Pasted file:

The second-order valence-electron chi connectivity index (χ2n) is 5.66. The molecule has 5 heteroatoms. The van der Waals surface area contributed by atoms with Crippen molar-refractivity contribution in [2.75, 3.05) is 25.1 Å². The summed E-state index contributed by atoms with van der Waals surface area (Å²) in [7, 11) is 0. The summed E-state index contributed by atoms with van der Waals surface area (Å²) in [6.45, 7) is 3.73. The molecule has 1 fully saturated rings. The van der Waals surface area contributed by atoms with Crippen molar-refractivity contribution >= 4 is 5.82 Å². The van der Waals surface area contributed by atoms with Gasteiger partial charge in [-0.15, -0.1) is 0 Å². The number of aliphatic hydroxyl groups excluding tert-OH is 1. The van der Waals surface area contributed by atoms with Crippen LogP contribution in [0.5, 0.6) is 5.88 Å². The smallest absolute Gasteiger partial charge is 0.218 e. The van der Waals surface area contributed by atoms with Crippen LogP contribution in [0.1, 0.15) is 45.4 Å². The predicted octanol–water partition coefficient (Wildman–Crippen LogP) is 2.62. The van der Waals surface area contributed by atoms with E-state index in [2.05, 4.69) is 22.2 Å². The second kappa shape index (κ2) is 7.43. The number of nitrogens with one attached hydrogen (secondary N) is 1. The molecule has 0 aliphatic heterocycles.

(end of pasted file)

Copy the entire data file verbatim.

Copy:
The second-order valence-electron chi connectivity index (χ2n) is 5.66. The molecule has 5 heteroatoms. The van der Waals surface area contributed by atoms with Crippen molar-refractivity contribution in [2.75, 3.05) is 25.1 Å². The summed E-state index contributed by atoms with van der Waals surface area (Å²) in [7, 11) is 0. The summed E-state index contributed by atoms with van der Waals surface area (Å²) in [6.45, 7) is 3.73. The molecule has 1 fully saturated rings. The van der Waals surface area contributed by atoms with Crippen molar-refractivity contribution >= 4 is 5.82 Å². The van der Waals surface area contributed by atoms with Gasteiger partial charge in [-0.15, -0.1) is 0 Å². The number of aliphatic hydroxyl groups excluding tert-OH is 1. The van der Waals surface area contributed by atoms with Crippen LogP contribution in [0.5, 0.6) is 5.88 Å². The smallest absolute Gasteiger partial charge is 0.218 e. The van der Waals surface area contributed by atoms with Crippen LogP contribution in [0.1, 0.15) is 45.4 Å². The predicted octanol–water partition coefficient (Wildman–Crippen LogP) is 2.62. The van der Waals surface area contributed by atoms with E-state index in [2.05, 4.69) is 22.2 Å². The second kappa shape index (κ2) is 7.43. The number of nitrogens with one attached hydrogen (secondary N) is 1. The molecule has 0 aliphatic heterocycles.